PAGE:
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So, if you want to express the idea of a friend who is also your companion in Italian, compagno or compagna is the perfect word to use.

Sostenitore/Sostenitrice (supporter)

Imagine having a sostenitore or sostenitrice who stands by your side, offering unwavering support and encouragement in every aspect of your life. This person is your rock, always there to lift you up when you’re feeling down and to celebrate your successes with genuine enthusiasm.

They believe in you wholeheartedly and are your biggest cheerleader. Whether you’re pursuing a new career path, starting a new venture, or going through a difficult time, they are there to provide comfort, guidance, and a listening ear.

They understand your dreams and goals and are committed to helping you achieve them. Having a sostenitore or sostenitrice is like having a constant source of positivity and strength in your life. They truly embody the meaning of friendship and support, and you’re grateful to have them by your side.

Camerata/Camerata (comrade)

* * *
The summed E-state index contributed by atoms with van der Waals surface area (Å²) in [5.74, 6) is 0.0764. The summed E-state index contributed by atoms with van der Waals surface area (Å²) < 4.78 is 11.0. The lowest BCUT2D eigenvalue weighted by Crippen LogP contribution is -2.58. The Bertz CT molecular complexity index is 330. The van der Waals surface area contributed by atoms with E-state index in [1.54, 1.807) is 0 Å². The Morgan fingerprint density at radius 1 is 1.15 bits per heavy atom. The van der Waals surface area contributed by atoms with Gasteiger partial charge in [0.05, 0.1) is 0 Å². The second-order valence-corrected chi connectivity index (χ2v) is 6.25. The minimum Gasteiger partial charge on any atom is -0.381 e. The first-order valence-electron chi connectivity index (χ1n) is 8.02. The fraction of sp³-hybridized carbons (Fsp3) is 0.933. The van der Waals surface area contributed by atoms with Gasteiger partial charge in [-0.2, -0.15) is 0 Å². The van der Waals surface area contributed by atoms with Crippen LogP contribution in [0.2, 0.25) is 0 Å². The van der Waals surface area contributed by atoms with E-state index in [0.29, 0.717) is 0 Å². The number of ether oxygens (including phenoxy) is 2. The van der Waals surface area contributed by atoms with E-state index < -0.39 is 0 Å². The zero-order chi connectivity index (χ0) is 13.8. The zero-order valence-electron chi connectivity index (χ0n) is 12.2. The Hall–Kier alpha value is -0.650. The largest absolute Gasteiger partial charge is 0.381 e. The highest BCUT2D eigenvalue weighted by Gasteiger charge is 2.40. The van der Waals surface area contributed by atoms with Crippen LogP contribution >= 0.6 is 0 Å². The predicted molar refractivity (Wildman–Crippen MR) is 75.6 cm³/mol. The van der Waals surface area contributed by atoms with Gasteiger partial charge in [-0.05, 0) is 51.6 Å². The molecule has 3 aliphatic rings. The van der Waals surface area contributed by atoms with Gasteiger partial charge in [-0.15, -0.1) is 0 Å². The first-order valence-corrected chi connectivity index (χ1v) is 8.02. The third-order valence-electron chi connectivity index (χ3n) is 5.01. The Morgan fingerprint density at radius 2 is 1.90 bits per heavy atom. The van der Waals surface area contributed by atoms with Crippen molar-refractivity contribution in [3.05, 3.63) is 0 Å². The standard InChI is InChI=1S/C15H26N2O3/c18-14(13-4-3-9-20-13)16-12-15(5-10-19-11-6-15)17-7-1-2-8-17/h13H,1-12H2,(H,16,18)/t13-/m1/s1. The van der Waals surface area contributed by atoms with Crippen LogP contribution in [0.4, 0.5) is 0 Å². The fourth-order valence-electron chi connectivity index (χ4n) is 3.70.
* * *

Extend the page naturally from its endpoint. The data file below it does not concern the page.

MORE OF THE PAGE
Having a camerata by your side is like having a loyal companion who shares your dreams and supports you through every challenge. In Italian, the word ‘camerata’ means comrade. This term goes beyond the traditional notion of friendship and emphasizes a deeper bond based on shared ideals and a common cause.

A camerata is someone you can rely on, someone who understands your struggles and stands by you in times of need. They’re not just a friend, but a partner in the pursuit of a greater goal. Whether it’s fighting for social justice or working towards a common vision, a camerata is there to lend a helping hand and provide unwavering support.

This term carries a sense of camaraderie and unity, reminding us of the power of solidarity in achieving shared aspirations. So, having a camerata in your life is truly invaluable.

Fratello/Sorella (brother/sister)

The bond between fratello and sorella goes beyond blood, representing a deep connection and unwavering support between siblings.

In Italian, the word ‘fratello’ means brother, while ‘sorella’ means sister. These words not only refer to the biological relationship, but also encompass the emotional and lifelong connection that siblings share. It is a bond built on shared experiences, understanding, and unconditional love.